The Salmon Creek drainage basin, containing Salmon Creek and several tributaries, is just under two square miles in size. Much of the current basin once flowed northward toward Longfellow Creek, with the old divide lying between Mallard Lake (Kingston Pond) and Lake Garrett (Hicks Lake). Salmon Creek today meanders for three-fifths of a mile between Ambaum Boulevard, where it spills out of a 48-inch pipe, and Shorewood Dr. Despite encroaching suburbia, Salmon Creek has avoided the severe erosion problems plaguing most urban streams. This is due to an 18-inch, high-flow bypass pipe (an old government sewer line), used since the late 1970s to channel stormwater directly into Puget Sound.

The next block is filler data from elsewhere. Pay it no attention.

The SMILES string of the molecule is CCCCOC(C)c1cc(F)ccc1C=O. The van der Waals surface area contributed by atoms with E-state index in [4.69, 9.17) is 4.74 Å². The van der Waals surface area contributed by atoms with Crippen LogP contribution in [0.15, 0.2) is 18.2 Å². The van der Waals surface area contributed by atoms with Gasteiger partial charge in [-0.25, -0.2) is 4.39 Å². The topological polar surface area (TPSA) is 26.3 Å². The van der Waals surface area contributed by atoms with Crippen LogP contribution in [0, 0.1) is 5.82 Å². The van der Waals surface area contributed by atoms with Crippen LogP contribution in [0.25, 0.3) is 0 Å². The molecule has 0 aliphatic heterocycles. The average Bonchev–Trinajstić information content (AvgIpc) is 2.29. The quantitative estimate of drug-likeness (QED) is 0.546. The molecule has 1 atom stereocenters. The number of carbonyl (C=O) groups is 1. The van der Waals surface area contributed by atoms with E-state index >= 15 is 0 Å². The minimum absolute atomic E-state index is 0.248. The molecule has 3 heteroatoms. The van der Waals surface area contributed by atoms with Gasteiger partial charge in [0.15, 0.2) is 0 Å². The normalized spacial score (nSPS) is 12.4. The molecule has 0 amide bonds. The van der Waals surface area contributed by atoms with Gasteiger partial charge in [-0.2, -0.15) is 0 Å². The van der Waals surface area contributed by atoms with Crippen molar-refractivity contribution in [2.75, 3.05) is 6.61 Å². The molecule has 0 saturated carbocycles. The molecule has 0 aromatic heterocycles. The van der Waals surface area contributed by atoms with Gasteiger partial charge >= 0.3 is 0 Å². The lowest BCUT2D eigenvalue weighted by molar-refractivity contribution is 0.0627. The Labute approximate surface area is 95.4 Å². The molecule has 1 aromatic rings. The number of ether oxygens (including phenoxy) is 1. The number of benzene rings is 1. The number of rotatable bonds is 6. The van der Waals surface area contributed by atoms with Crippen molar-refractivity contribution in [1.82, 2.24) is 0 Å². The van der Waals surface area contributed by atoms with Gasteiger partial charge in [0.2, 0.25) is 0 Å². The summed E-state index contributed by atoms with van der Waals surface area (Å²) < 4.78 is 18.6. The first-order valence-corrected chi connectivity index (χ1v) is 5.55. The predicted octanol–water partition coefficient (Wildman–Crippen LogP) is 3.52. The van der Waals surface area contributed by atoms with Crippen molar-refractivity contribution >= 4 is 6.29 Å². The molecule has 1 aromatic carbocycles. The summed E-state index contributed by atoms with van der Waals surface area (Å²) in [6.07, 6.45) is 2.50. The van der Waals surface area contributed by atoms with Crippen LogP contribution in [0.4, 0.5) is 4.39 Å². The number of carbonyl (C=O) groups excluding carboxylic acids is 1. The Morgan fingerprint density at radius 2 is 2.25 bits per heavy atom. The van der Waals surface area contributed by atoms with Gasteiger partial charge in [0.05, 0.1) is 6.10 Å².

Prior to 1980, high water flows eroded banks and carried large amounts of sediment down Salmon Creek into Puget Sound during large storms. Erosion and blockages in the channel and culverts caused flooding to private property in both the upper and lower stream basin. In 1980, the White Center Drainage Improvement Project resulted in more consistent and less destructive stream flows in Salmon Creek.
Continue on to learn more about the later efforts at developing the area